How colors are determined in 3D printing blog for GL Robotics

In our humble opinion there are few things quite as fascinating as the multicolor 3D printing technique. Like the world we live in, projects often require more than one color. Adding multicolor materials provides visual models with a more realistic appearance. A wide range of color to designs allows the project to truly come alive with extraordinary detail. As technology continuously evolves, more than ever, we have the ability to “paint” each model throughout the process of 3D printing. Keep reading to learn more about this interesting process.

The Technology Behind the Printing

The unique technique of adding multicolor to material is a process done layer by layer. From the bottom to the top, the model is glued together from a granular powder. Of course, not just any power can be used in 3D printing. In order to get ultra-thin printing layers and to perfect the shape and even out the design, extremely fine granular sandstone is used.  One way to think about it is understanding the difference between rocks and marbles. Building a pyramid with rocks is much easier than with marbles. Similarly, sandstone powder helps each layer stay in place and holds the design together with each tiny grain. 

Holding it All Together

During the printing process the sandstone powder is held together thanks to the printer gluing everything into place. The ultra-thin layer of sandstone powder is rolled out and spread into place. From there, the printer head precisely places drops of glue onto the layer – layer by layer, of the design. This is done continuously until the design is complete. You may be wondering, where is the color? Particularly since sandstone has such a dull color.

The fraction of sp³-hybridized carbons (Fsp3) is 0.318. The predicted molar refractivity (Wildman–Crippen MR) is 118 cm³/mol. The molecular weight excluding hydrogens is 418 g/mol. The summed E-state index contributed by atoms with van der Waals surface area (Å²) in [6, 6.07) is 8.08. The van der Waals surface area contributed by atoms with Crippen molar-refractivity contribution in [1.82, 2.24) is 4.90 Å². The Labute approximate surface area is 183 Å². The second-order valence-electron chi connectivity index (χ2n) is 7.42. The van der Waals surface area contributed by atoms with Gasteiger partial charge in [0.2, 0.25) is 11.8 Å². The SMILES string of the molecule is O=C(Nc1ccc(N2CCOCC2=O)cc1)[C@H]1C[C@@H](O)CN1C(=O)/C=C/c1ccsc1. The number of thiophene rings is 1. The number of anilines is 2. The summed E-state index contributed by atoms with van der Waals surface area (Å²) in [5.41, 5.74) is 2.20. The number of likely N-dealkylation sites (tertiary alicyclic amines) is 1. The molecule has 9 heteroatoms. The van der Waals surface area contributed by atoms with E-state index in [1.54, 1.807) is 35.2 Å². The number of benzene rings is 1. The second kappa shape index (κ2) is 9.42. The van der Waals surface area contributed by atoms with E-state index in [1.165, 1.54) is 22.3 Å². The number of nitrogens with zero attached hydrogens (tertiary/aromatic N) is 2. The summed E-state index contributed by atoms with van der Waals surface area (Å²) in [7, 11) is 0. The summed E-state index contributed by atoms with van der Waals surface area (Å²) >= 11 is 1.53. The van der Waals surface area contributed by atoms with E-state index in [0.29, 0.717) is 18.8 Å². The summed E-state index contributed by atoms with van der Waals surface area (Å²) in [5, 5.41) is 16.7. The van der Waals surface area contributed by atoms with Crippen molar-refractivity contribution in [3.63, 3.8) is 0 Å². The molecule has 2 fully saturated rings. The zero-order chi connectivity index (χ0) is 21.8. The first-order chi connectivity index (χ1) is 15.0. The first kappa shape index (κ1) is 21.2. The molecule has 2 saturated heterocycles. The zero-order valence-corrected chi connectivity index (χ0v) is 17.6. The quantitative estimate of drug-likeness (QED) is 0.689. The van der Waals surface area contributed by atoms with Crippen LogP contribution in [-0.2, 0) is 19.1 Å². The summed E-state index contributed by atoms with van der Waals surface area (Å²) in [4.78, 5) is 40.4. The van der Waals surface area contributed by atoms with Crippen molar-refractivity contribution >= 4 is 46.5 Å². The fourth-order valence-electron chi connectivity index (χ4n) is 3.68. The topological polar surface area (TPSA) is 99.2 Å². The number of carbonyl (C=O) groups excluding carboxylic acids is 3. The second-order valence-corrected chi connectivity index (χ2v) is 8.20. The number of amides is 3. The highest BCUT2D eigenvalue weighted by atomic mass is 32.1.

Coloring the Model

The color within the 3D project comes to life by combining four different types of glues. These glues are pre-colored and only placed on the surface. The inside of the model is held together with clear glue. Although there are four main glue colors (Cyan, Magenta, Yellow, and Black), there are millions of color options that can be made. Adding colors together and mixing them, just as you once did in art class in elementary school (but with a little more precision) will create the exact color requirement for your 3D filament.

Finishing the Process

Upon completed printing, the unglued powder needs to be cleaned out carefully. The product is still brittle but essentially, we put it in a superglue bath to strengthen the bond. From there, it is sprayed with a coating that helps keep the color bright and avoid discoloration. The final finish can be matte or glossy depending on the particular project.

At GL Robotics, we are committed to producing the best 3D designs for you. Give us a call today to learn more about our process, materials, and pricing. We look forward to hearing from you!

3d filament3d printing3d printing faq